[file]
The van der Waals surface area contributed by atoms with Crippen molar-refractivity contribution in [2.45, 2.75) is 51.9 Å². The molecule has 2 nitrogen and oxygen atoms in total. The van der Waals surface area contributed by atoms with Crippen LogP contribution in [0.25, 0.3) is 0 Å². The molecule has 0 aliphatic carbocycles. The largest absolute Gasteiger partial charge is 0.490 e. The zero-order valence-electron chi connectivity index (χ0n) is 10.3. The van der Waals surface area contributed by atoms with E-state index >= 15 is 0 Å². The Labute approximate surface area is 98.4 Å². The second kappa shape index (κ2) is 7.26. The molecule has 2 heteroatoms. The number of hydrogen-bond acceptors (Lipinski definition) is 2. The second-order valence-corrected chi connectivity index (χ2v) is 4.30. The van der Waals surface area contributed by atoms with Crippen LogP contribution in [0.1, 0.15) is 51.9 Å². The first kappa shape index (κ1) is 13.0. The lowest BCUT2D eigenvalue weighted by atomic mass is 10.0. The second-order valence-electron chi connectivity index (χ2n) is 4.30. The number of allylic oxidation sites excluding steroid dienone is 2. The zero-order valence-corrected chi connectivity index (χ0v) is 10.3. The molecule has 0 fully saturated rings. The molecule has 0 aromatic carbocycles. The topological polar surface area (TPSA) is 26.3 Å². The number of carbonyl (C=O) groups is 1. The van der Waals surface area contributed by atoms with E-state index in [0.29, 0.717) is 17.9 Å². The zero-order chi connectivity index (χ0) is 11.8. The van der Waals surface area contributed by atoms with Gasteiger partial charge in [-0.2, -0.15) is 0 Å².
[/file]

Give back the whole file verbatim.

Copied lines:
The van der Waals surface area contributed by atoms with Crippen molar-refractivity contribution in [2.45, 2.75) is 51.9 Å². The molecule has 2 nitrogen and oxygen atoms in total. The van der Waals surface area contributed by atoms with Crippen LogP contribution in [0.25, 0.3) is 0 Å². The molecule has 0 aliphatic carbocycles. The largest absolute Gasteiger partial charge is 0.490 e. The zero-order valence-electron chi connectivity index (χ0n) is 10.3. The van der Waals surface area contributed by atoms with E-state index >= 15 is 0 Å². The Labute approximate surface area is 98.4 Å². The second kappa shape index (κ2) is 7.26. The molecule has 2 heteroatoms. The number of hydrogen-bond acceptors (Lipinski definition) is 2. The second-order valence-corrected chi connectivity index (χ2v) is 4.30. The van der Waals surface area contributed by atoms with Crippen LogP contribution in [0.1, 0.15) is 51.9 Å². The first kappa shape index (κ1) is 13.0. The lowest BCUT2D eigenvalue weighted by atomic mass is 10.0. The second-order valence-electron chi connectivity index (χ2n) is 4.30. The number of allylic oxidation sites excluding steroid dienone is 2. The zero-order valence-corrected chi connectivity index (χ0v) is 10.3. The molecule has 0 fully saturated rings. The molecule has 0 aromatic carbocycles. The topological polar surface area (TPSA) is 26.3 Å². The number of carbonyl (C=O) groups is 1. The van der Waals surface area contributed by atoms with E-state index in [0.29, 0.717) is 17.9 Å². The zero-order chi connectivity index (χ0) is 11.8. The van der Waals surface area contributed by atoms with Gasteiger partial charge in [-0.2, -0.15) is 0 Å².